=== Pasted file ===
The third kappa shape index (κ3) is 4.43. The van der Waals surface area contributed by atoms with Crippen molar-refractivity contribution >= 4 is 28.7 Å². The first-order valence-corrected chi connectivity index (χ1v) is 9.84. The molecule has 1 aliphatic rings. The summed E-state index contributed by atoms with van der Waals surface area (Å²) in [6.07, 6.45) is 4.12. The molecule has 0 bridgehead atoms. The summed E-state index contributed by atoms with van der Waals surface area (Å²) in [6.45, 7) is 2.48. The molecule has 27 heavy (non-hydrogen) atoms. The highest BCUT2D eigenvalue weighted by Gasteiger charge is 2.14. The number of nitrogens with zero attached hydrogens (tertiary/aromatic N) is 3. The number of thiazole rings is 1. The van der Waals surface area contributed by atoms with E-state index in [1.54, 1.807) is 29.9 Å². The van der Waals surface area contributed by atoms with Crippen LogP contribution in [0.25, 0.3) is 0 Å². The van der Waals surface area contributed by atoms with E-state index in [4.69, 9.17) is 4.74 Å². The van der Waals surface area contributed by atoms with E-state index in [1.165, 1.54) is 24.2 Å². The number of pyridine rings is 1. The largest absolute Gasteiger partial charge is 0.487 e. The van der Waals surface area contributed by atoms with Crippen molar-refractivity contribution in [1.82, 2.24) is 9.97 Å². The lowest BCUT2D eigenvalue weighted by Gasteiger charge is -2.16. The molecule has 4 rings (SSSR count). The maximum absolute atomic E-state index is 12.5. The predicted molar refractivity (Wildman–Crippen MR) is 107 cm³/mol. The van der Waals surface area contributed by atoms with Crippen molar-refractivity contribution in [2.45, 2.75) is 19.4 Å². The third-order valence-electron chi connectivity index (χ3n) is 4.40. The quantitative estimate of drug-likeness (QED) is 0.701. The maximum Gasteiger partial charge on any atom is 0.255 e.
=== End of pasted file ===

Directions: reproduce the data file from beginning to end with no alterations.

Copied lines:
The third kappa shape index (κ3) is 4.43. The van der Waals surface area contributed by atoms with Crippen molar-refractivity contribution >= 4 is 28.7 Å². The first-order valence-corrected chi connectivity index (χ1v) is 9.84. The molecule has 1 aliphatic rings. The summed E-state index contributed by atoms with van der Waals surface area (Å²) in [6.07, 6.45) is 4.12. The molecule has 0 bridgehead atoms. The summed E-state index contributed by atoms with van der Waals surface area (Å²) in [6.45, 7) is 2.48. The molecule has 27 heavy (non-hydrogen) atoms. The highest BCUT2D eigenvalue weighted by Gasteiger charge is 2.14. The number of nitrogens with zero attached hydrogens (tertiary/aromatic N) is 3. The number of thiazole rings is 1. The van der Waals surface area contributed by atoms with E-state index in [1.54, 1.807) is 29.9 Å². The van der Waals surface area contributed by atoms with Crippen LogP contribution in [0.25, 0.3) is 0 Å². The van der Waals surface area contributed by atoms with E-state index in [4.69, 9.17) is 4.74 Å². The van der Waals surface area contributed by atoms with E-state index in [1.165, 1.54) is 24.2 Å². The number of pyridine rings is 1. The largest absolute Gasteiger partial charge is 0.487 e. The van der Waals surface area contributed by atoms with Crippen molar-refractivity contribution in [1.82, 2.24) is 9.97 Å². The lowest BCUT2D eigenvalue weighted by Gasteiger charge is -2.16. The molecule has 4 rings (SSSR count). The maximum absolute atomic E-state index is 12.5. The predicted molar refractivity (Wildman–Crippen MR) is 107 cm³/mol. The van der Waals surface area contributed by atoms with Crippen molar-refractivity contribution in [2.45, 2.75) is 19.4 Å². The third-order valence-electron chi connectivity index (χ3n) is 4.40. The quantitative estimate of drug-likeness (QED) is 0.701. The maximum Gasteiger partial charge on any atom is 0.255 e.